We gather together, then what?
Chef Michael Hirst to the rescue. Here, he offers top tips to keep the turkey moist and the rest of the meal worthy of giving thanks.
It’s one of those moments that’s not on the list of things wanted as the family sits down to enjoy Thanksgiving dinner: everyone realizing that their slice of turkey has a moisture level approaching hot sand from the Mojave desert.
Dried out turkey is one of the most common banes of the annual feast.
Chef Michael Hirst, the head of the Culinary Arts Program at Iowa Central Community College, said there are ways to avoid this problem.
“Brining helps that a lot,” he said. “Immerse the bird for 24 hours in a salt water solution in a five-gallon bucket. Add enough water to cover and about two cups of salt.
While most birds have water injected during their processing, Hirst said much of that oozes out as the bird is thawed.
“It gently permeates the bird. The salt acts like a clotting agent. You’re adding the moisture just before you cook it,” he said of the brining process.
The bird can also dry out in the oven.
“Cover it for about three-quarters of the cooking time,” he said.
After that, it’s on to some serious basting.
“Then, I’m going to baste it with butter and turkey fat,” he said. “Don’t use margarine. I baste with a lot of butter.”
Hirst is not a fan of stuffing the bird — with stuffing.
“My chef brain says to make your stuffing outside,’ he said. “I would do the stuffing in advance.”
That doesn’t mean he he cooks an empty bird. He instead puts a variety of ingredients to help flavor the bird.
He suggests a mix of onion, garlic, sage, rosemary and thyme.
“Roughly mashed and placed inside,” he said.
He also suggests sticking with the tried and true oven. He doesn’t recommend the oil-filled turkey fryers.
“I tried it twice,” he said. “I found it overcooked on the outside and it was pink in the middle. There are so many variables of thickness. Some overcook and some are not done. I don’t know a man in a white jacket that would recommend it.”
One other option that he does recommend, and uses regularly, is to debone the turkey before cooking and then preparing the individual pieces.
“It’s a lot more time-friendly,” he said.
Carving the bird can be made easier, he said, if the legs are removed first.
Also, the bird needs a bit of time to “rest” before letting Uncle Joe fire up his electric carving knife.
“You really need to have it rest a good 30 minutes,” he said. “It keeps it from drying out. The bird must relax and rest before devouring.”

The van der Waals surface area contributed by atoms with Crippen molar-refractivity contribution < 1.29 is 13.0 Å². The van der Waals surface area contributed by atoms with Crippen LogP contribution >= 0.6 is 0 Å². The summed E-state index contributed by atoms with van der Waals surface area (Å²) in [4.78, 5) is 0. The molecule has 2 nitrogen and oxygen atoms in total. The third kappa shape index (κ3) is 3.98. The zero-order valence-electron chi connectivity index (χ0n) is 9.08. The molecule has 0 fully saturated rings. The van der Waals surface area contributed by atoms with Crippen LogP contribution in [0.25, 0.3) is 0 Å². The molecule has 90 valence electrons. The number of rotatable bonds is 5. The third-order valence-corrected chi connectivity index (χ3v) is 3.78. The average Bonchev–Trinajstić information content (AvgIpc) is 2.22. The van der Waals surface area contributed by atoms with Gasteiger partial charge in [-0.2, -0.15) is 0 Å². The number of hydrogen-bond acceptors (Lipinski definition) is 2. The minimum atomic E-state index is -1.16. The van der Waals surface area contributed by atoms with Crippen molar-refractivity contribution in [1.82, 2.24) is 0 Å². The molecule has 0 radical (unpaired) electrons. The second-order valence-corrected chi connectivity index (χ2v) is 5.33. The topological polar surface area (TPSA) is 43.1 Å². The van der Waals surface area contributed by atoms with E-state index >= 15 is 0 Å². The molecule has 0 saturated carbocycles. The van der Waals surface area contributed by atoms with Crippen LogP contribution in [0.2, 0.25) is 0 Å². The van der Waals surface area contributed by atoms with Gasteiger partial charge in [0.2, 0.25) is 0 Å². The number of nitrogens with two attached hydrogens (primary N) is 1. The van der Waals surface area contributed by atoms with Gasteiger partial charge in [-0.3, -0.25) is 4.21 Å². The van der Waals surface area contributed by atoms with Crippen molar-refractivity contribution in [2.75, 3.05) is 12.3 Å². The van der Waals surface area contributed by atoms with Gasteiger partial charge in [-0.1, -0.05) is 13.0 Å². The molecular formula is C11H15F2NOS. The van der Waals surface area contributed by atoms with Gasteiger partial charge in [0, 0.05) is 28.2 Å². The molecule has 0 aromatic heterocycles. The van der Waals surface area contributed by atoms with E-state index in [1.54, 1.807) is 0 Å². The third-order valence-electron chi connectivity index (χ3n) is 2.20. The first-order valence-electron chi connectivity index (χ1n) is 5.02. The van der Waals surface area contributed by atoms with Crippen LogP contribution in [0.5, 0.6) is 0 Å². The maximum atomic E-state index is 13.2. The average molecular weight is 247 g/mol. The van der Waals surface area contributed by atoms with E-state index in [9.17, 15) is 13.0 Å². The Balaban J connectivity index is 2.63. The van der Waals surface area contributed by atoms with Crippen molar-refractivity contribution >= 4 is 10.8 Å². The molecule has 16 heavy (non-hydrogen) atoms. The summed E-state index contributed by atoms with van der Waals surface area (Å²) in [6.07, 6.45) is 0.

One mystery that has eluded many family cooks over the years is how to make sure all of the various dishes arrive table side at more or less the same temperature.
So how does one avoid serving lukewarm turkey paired with mashed potatoes that are the same temperature as molten lava?
“If you’ve taken out the turkey,” Hirst said. “your oven should be empty. All your veggies should be 90 percent done then. The easiest thing to do is put all that in the oven, covered, for about 20 minutes and then crank it up. Everything will warm up nicely while your turkey is resting.”
Hirst has one final suggestion for Thanksgiving dinner.
“Set an extra place. We’re making enough for everybody. If you know someone going without, invite them. If you know someone that’s a shut-in, go get them.”
• Side dishes for the Thanksgiving meal, ranging from the traditional mashed potatoes, mashed sweet potatoes or yams, string beans to cranberry sauce can be improved with just a few simple tips.
Whatever one is mashing, Hirst said, the extra ingredients must be hot.
“It must be mashed when it’s hot,” he said. “Add hot butter, milk or water. It helps avoid lumps.”
• Brussels sprouts are often on his own table — the veggie so many love to hate is actually delicious when prepared properly.
“The iconic Brussels sprouts,” he said. “Lets just call them baby cabbages. Sautee them in butter with bacon and salt and then finish them in the oven. You can even add some chestnuts.”
• Green beans can be improved on a lot over simply boiling them.
“Use fresh beans,” he said. “We sautee our beans nice and gently with bacon and mushrooms. If you want some of the casserole flavor, a ladle of fat from the turkey.”
• If you want to ruin Chef Hirst’s Thanksgiving dinner, serve him a slab of cranberry sauce with the can rings intact.
“My demeanor would slide down my chair a bit,” he said. “It’s just a jelly. It doesn’t enhance the experience.”
This year, the cranberry he and his students are preparing follows a different recipe.
“We mulled wine first. We added a variety of spices, including cloves, nutmeg, mace and juniper,” he said. “The cranberries are then stewed with the wine and some orange juice and orange zest.”
“It’s cranberry with a boozy twist,”
The cranberry is important for balancing the plate’s flavor profiles.
“With a turkey,” he said. “The cranberry is the only acid. It’s a cleansing flavor.”
• Dessert at Thanksgiving is usually pumpkin pie — it is, after all, traditional.
“I much prefer to go the fruit route. I’d rather have fruit than more pureed pumpkin,” Hirst said. “A pear or apple pie or a nice apple crisp. I like the acidity of the fruit at the end of the meal.”
That pumpkin spice thing that’s currently trendy in almost everything? He’s not a fan.
“Too many things have that,” he said. “When I saw an ad for a pumpkin spice deodorant I knew we had taken it too far.”
• So, no pumpkin spice latte to drink with the meal.
Hirst offers some other pairings.
“A big, bold chardonnay,” he said. “I would definitely go with a white. I suggest a lighter beer or a cloudy Belgian. Blue Moon is good. Its fruitiness will work well with a bird.”
For the under 21 guests?
“A sparkly cranberry cocktail with soda and orange peel,” he suggested.